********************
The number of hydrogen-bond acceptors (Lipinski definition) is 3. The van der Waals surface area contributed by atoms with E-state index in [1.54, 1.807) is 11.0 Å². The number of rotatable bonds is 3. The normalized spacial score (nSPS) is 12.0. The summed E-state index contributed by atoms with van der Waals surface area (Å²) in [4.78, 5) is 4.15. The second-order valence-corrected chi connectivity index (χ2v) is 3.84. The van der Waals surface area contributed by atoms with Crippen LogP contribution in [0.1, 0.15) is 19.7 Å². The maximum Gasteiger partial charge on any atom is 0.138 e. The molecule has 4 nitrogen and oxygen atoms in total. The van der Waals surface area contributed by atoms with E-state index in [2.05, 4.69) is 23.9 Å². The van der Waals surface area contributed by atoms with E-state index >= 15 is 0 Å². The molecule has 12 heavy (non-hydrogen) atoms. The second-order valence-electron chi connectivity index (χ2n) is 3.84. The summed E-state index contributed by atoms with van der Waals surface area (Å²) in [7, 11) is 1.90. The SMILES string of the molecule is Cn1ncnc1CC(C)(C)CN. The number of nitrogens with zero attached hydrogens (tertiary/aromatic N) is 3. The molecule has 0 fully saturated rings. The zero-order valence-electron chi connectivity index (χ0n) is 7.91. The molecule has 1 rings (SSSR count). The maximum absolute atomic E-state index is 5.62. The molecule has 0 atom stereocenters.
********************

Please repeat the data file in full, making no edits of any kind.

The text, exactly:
The number of hydrogen-bond acceptors (Lipinski definition) is 3. The van der Waals surface area contributed by atoms with E-state index in [1.54, 1.807) is 11.0 Å². The number of rotatable bonds is 3. The normalized spacial score (nSPS) is 12.0. The summed E-state index contributed by atoms with van der Waals surface area (Å²) in [4.78, 5) is 4.15. The second-order valence-corrected chi connectivity index (χ2v) is 3.84. The van der Waals surface area contributed by atoms with Crippen LogP contribution in [0.1, 0.15) is 19.7 Å². The maximum Gasteiger partial charge on any atom is 0.138 e. The molecule has 4 nitrogen and oxygen atoms in total. The van der Waals surface area contributed by atoms with E-state index in [2.05, 4.69) is 23.9 Å². The van der Waals surface area contributed by atoms with E-state index >= 15 is 0 Å². The molecule has 12 heavy (non-hydrogen) atoms. The second-order valence-electron chi connectivity index (χ2n) is 3.84. The summed E-state index contributed by atoms with van der Waals surface area (Å²) in [7, 11) is 1.90. The SMILES string of the molecule is Cn1ncnc1CC(C)(C)CN. The number of nitrogens with zero attached hydrogens (tertiary/aromatic N) is 3. The molecule has 0 fully saturated rings. The zero-order valence-electron chi connectivity index (χ0n) is 7.91. The molecule has 1 rings (SSSR count). The maximum absolute atomic E-state index is 5.62. The molecule has 0 atom stereocenters.